|Editor’s note: This is the first part of a summer series revisiting the best of Mike Ridaught’s 2022-23 weekly sports interviews at locally owned Sonic Drive-In of Gainesville. Ridaught and Marty Pallman will debut the 2023-24 show on Wednesday, Aug. 23.|
The Buchholz cross country girls team and coach Mike Maren joined Mainstreet Sports Director Mike Ridaught on his The Prep Zone radio show. They discussed the team’s victories, the 2022 season and the future of the team.
The Buchholz cross country girls team won a state title in November at the FHSAA Cross Country State Championships at Apalachee Regional Parkway. This was their second consecutive state title capped with Maren being named the Florida Dairy Farmers Coach of the Year.
Below are excerpts from the Nov. 16 interview—edited for length and clarity—of The Prep Zone’s interview with the Buchholz cross country girls team and coach right after their win. You can listen to the full conversation online.
Q: Coach, I was reading an article that basically stated that your team came in as heavy favorites, but apparently the week of the state championships in Tallahassee, most of the team got sick.
Mike Maren: That week was tough because we had won our district and we had won the region. They were running great. Then, we got into the week before state, and the flu was going around. Kids in the school are getting it, their teachers getting it and I was like, ‘Oh my gosh.’
Our number one runner, Kate Drummond, got sick and said that it wasn’t a head cold, but it was in her chest. She stayed home Tuesday, Wednesday and Thursday that week from school. She tried to run, I think, that Wednesday and she couldn’t even run.
Friday, we went to Tallahassee, we did our pre-race, and she was trying to run but she was really rough. But she got up the next morning and she ran. She didn’t run as fast as she normally did, but I don’t even know how she ran a 19:35, which was a minute slower than she normally runs. But just the fact that she was out there running, under those conditions. Without that time that we wouldn’t have won. It was super gutsy.
Q: Take me back to championship day. You know, Kate’s not at her best. She still had an 11th place finish. What was it like that day knowing that they’re kind of depending on Lucy Voss right now?
Lucy Voss (JR): I was a little nervous at the start because I didn’t know how sick she was. Once you get out there running, it can change, and you don’t know how bad it is until you put that much effort into something. So, I wasn’t really sure if she would run 20 minutes, or if she’d run 19 flat or in the 18s.
The first mile we came across pretty fast and I was like, “Oh, she’s going to be okay.” But right after that, she started slowing down. And I was like, “Oh, no.” I tried to get her to come with me. And she was like, “Just go” and that’s when I realized. I just kept going and tried to hold my place and pass some more people because I knew she would drop back.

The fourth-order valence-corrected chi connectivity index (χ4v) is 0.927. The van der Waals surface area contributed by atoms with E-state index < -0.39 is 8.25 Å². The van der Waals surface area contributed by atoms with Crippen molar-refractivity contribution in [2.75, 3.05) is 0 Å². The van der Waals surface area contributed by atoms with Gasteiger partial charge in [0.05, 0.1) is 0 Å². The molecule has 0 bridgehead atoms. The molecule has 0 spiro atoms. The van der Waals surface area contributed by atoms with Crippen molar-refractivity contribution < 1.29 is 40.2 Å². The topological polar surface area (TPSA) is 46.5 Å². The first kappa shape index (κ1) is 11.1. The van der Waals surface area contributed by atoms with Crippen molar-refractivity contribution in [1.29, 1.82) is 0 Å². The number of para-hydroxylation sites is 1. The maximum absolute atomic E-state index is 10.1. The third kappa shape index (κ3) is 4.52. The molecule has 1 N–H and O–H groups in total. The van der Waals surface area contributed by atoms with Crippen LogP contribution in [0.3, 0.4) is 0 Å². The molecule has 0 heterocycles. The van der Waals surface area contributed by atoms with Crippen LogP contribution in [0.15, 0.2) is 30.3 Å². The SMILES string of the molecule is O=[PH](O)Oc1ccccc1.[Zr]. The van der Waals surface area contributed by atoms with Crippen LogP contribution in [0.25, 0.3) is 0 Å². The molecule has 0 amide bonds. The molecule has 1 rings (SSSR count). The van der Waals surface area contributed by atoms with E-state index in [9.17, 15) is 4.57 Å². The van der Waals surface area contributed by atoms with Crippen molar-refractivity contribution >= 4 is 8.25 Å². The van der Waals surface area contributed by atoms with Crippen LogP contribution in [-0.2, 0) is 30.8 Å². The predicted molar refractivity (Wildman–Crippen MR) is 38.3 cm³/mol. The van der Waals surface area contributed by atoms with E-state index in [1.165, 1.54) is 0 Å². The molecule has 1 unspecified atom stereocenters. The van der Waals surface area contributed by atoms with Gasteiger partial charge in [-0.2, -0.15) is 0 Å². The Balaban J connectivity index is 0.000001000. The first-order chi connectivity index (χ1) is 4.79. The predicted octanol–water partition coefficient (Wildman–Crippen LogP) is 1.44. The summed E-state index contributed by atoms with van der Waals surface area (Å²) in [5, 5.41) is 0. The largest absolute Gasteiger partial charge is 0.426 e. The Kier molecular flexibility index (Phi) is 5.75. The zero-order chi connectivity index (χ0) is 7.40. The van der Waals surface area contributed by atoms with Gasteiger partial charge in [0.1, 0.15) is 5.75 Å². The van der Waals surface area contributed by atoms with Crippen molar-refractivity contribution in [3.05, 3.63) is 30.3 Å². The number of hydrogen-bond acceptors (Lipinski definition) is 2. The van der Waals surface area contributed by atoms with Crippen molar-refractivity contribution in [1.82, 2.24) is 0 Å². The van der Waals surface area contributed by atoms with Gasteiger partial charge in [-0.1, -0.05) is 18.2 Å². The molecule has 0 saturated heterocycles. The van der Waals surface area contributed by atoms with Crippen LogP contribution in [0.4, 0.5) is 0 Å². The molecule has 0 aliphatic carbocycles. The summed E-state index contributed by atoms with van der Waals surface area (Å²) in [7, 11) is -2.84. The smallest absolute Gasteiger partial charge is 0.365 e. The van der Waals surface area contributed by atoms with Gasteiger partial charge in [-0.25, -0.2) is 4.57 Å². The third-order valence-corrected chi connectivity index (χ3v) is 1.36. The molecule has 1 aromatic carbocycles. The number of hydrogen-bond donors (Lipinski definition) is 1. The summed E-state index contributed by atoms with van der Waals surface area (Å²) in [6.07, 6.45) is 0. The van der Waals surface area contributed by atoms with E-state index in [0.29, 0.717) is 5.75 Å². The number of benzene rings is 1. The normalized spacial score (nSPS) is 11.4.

Q: Any difference between last year? Coach said that y’all were kind of the underdog. Is it harder or easier winning?
Eleanor Whisler (SO): I feel like it was harder this year just because we had a target on our back, and we weren’t the underdogs just winning. Last year, they weren’t expecting us to win, but we were expected to this year.
Q: In track and really cross country you’re competing against yourself and you’re always one to top your personal best. What is your goal going into your junior year, for next year?
Ashley Hamilton (SO): I’m really trying to be consistently in the 19s, so that I can step up for my team since Kate’s leaving. We’re all just going to kind of try to move up a spot to make up for Kate leaving.
Q: What’s something that you feel like you need to work on moving forward?
Kaitlyn Goslinga (SO): I feel like cross country is all about mindset, and I really want to make sure that my mindset is in the right area. Once you’re at that second mile, all the negative thoughts come into your head. So, I’m really working on my mindset because it is a big key.
Q: Sometimes when it comes down to the six or seven runners, it could make a big difference. What’s that feeling like? Knowing that you could make a difference in the race?
Jamey Armstrong (FR): It definitely makes it a little more stressful, because you never know what it could come down to. I know we had one race where it came down to the sixth runner, but I think we all did great, and we all tried our best and didn’t let it get to us.